Thawing the Seattle Freeze: The power of the neighborhood directory

A good friend and neighbor and I were laughing recently about the extent that we didn’t know each other for the longest time.  In fact, she told me that when they saw the “stork sign” in our front yard (placed there by some friends when we had our son), they wondered if we had just adopted a baby because they had never seen me pregnant.  We live next door to each other.  I know, right?

Stork

As I noodled on that this week I thought, “Well of course she thought that.  For years, and certainly during my pregnancy, I went to work in the morning (in the dark) and came home from work (in the dark), spent most of my weekend free time at church,  out and about or catching up on errands, and then collapsed on the couch.  No wonder we never saw each other. No wonder she had no idea I was pregnant.” 

Certainly one of the things that may contribute to our Seattle Freeze is that as the winter comes on and the days get shorter, the garage doors go up, the garage doors go down and often that’s the extent that we know that there are people inhabiting the houses surrounding us.  My friend and I had to admit that we all probably develop Seattle Freeze habits whether we intend to or not.  Few people intend to not know their neighbors.  So, maybe my part in thawing the Freeze is simply just about being more intentional. 

It’s just my turn to do some inviting.  Everyone won’t want to or have time to connect, and that’s ok.   Many folks are busy and it just may not be the right timing for them to ‘get social’.  That’s completely understandable.  Like I mentioned last week, a lot of people are more introverted and don’t have as high of a social barometer as I do.  But I do continue to have conversations with people who are struggling to find connection in Seattle, so I’m all in.

So all this noodling gave me a thought.  There are several women in my neighborhood that I have either met at a Bunko night years ago, or talked to briefly while waiting in the pickup-cue at school, or worked with on one PTSA project, or we used to see each other a lot but for one reason or another (or my lack of intention) I just simply haven’t talked to them much this past year.  And I thought, “I’d sure like to catch up with them.“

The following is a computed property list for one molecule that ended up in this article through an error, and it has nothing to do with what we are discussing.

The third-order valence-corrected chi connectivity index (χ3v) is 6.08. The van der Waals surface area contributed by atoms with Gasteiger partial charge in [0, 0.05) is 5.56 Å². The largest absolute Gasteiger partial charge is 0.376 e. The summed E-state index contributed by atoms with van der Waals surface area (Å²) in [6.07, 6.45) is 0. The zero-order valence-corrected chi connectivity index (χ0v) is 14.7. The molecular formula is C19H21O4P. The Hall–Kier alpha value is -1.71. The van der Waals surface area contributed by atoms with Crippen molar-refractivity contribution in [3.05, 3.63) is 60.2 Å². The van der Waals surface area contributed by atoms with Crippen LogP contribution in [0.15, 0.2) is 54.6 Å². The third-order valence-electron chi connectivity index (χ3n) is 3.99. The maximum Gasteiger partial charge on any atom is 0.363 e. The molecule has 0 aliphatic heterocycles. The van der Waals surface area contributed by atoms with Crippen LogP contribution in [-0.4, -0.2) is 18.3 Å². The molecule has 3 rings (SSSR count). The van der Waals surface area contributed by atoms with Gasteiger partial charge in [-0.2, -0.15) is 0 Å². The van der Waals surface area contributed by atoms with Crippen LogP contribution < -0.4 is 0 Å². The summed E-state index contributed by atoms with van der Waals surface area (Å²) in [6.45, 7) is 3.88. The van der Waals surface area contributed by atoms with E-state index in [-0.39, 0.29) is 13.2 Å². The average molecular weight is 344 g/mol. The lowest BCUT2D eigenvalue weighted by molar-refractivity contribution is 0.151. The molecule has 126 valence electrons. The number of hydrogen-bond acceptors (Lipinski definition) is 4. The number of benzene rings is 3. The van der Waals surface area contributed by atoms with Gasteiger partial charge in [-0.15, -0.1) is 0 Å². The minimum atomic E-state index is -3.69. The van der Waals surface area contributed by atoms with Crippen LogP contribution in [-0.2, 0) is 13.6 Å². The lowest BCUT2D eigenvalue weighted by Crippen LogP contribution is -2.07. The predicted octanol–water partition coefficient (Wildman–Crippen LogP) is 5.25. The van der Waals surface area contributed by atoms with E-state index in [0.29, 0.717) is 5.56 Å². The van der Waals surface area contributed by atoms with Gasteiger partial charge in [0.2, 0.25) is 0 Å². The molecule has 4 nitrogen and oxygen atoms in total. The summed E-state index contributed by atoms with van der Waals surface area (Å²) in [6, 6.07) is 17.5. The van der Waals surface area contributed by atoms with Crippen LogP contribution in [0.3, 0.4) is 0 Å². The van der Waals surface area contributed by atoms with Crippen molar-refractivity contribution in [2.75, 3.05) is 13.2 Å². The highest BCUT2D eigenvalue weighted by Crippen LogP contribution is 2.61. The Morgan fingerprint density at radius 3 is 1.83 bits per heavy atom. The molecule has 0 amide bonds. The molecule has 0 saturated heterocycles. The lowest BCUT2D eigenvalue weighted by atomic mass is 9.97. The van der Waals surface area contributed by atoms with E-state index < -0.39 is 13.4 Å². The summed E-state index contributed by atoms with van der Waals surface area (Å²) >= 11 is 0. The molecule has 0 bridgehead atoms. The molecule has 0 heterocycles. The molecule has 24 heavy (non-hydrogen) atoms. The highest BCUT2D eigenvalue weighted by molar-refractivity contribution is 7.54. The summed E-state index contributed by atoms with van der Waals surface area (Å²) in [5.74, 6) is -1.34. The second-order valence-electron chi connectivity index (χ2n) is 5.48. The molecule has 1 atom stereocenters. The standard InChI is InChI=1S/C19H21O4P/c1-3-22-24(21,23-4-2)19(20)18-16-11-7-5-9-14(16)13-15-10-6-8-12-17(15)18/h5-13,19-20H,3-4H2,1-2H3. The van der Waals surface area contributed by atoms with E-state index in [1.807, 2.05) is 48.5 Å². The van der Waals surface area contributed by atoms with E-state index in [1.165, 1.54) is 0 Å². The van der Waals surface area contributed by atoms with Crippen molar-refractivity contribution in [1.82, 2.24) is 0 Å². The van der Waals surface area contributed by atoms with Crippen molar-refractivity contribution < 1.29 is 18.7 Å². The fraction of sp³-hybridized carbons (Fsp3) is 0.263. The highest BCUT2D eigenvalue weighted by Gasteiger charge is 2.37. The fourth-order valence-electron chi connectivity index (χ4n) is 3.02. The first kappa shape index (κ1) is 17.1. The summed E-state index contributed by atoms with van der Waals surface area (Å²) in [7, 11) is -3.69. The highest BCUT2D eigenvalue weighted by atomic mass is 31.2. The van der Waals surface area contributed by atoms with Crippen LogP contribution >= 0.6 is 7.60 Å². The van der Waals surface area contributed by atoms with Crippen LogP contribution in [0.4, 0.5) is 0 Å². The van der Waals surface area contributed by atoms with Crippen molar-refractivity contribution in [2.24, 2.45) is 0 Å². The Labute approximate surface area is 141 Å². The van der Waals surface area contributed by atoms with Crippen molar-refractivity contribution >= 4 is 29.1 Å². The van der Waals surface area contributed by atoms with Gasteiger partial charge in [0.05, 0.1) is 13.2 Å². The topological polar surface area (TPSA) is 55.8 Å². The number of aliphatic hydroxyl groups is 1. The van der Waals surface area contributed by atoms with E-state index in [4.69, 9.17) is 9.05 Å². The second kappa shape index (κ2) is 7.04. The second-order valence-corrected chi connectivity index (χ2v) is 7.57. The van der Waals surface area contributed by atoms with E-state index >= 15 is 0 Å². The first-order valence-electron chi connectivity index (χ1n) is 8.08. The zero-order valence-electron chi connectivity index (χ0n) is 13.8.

So, I got out my neighborhood directory and started power dialing. I called or emailed about eight of these gals that I’d really like to re-connect with and invited them over for a quick, casual lunch tomorrow.  Right now, 5 can make it.  I’m totally stoked.  I’m really looking forward to having more than a passing conversation with each of these gals and getting caught up with what’s been going on in their lives.

So here’s a thought:  Do you have neighbors that you’ve only talked to in passing and would like to get to know better?  Are there some folks that you just haven’t talked to in a while?

Grab your directory if you have one, or flag someone this weekend while they’re out doing some yard work.  An opportunity for connection may just be a phone call or an invitation away.

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4 Responses to Thawing the Seattle Freeze: The power of the neighborhood directory

  1. Anonymous says:

    I decided to join the club and invite some neighbors over for dinner. We had three couples over and it went pretty well. I realized that we don’t always have a lot in common with our neighbors which makes it interesting but still worthwhile. I was a little worried when two of the couples chose to eat separately. One couple sat at the kitchen counter and the other sat at the patio table. Hmmm. I sat at the table while my husband talked to the couple who sat at the counter. It is a good thing there were two of us. Eventually, everyone ended up in the same room. The conversation was a little stuff at first but one of gal was really funny and she got everyone laughing. Whew!

  2. Ceytha B says:

    So, curious…if no one knows each other…how did a “neighborhood directory” come about?

    • BHenchman says:

      Published by the HOA. Lists names and shows map of neighborhood. Gets updated every couple of years by someone who volunteers to serve as HOA secretary. And, of course, the obvious: you can ‘know’ someone’s name without actually ‘knowing’ them.

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